the average printers.

Having said all this, in the meantime it is, however, the lack of an

industry wide colour communication standard that has perhaps

Pic 7: Image retouching

Pic 8: top: printing with dropoffs;

bottom: harmonic


become the biggest and most important obstacle for Flexo printers at current. Although the DFTA

workgroup for technology has published an official guideline for colour communication, the respective

colour profiles are still missing. They would be required to „translate“ the verbal instructions into colour

appearances useful for prepress and print


Unfortunately, this has led to some sort of

“anarchy” in prepress. In that by now many

print buyers work together with a so-called

central repro agency it is them who have

issued directives for the print shops about how

to establish their primary colours and dot gain

in halftone printing. On one hand they have

misused the power they represent with the

large print buyers in their back, on the other

hand they need such assumptions about how

printing will perform colour wise. Issuing such

directives is therefore not a bad thing per se,

but the various directives have turned out to

be substantially different from one another.

Please see the adjacent graphics for a better

overview. Mind that all these adjustments must

be carried out on the most costly instrument in

the process, namely the printing press, if a

print shop works for various customers being

represented by different central repro agencies!

Standard colour profiles may solve this

dilemma, but do include high risks in technical

and commercial respect if they are made and

published according to the wrong concept.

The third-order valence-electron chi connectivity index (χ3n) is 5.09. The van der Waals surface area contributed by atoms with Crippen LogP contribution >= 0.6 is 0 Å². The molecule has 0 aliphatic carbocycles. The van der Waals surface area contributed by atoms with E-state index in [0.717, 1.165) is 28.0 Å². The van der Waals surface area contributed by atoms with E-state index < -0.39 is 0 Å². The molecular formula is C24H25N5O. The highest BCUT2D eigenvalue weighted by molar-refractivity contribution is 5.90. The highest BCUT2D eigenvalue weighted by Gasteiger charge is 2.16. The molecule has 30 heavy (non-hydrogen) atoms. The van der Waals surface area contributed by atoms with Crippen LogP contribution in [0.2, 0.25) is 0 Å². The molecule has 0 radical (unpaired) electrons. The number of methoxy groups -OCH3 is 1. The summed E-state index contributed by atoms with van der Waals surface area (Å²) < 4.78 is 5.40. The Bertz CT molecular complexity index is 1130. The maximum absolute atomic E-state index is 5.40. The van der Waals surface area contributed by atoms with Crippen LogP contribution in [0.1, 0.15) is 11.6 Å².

Offset lithography gives us a bad example we

do not want to copy. However, Flexography

did have some alternative concepts for quite a

while that would avoid the mistakes made in

offset, and now there is also the technology

available to carry out these ideas plausibly. A

DFTA workgroup will probably start working on

this within a few weeks. Flexography and the

print shops in particular may gain substantial

value of this.



Pic 9: Directives for Colour Hue by various central repro

agencies for Flexo printers (anonymised)

Pic 10: Directives for TVI by various central repro agencies



Flexography has come a long way, but still

needs to finalise a couple of roadworks on its

way to a fully industrialised process. A good

part of this has to do with the assumed

requirement for a seamless link with other

printing processes, namely digital printing

mostly. The current overhyping of digital

printing will, once the euphoria has settled

through reality, add to improved reputation and leveraged business for Flexography, if we can do the

outlined home works successfully.


Stuttgart, 23. August 2016


Eingetragen von

Prof. Dr. Martin Dreher  Elektronische Visitenkarte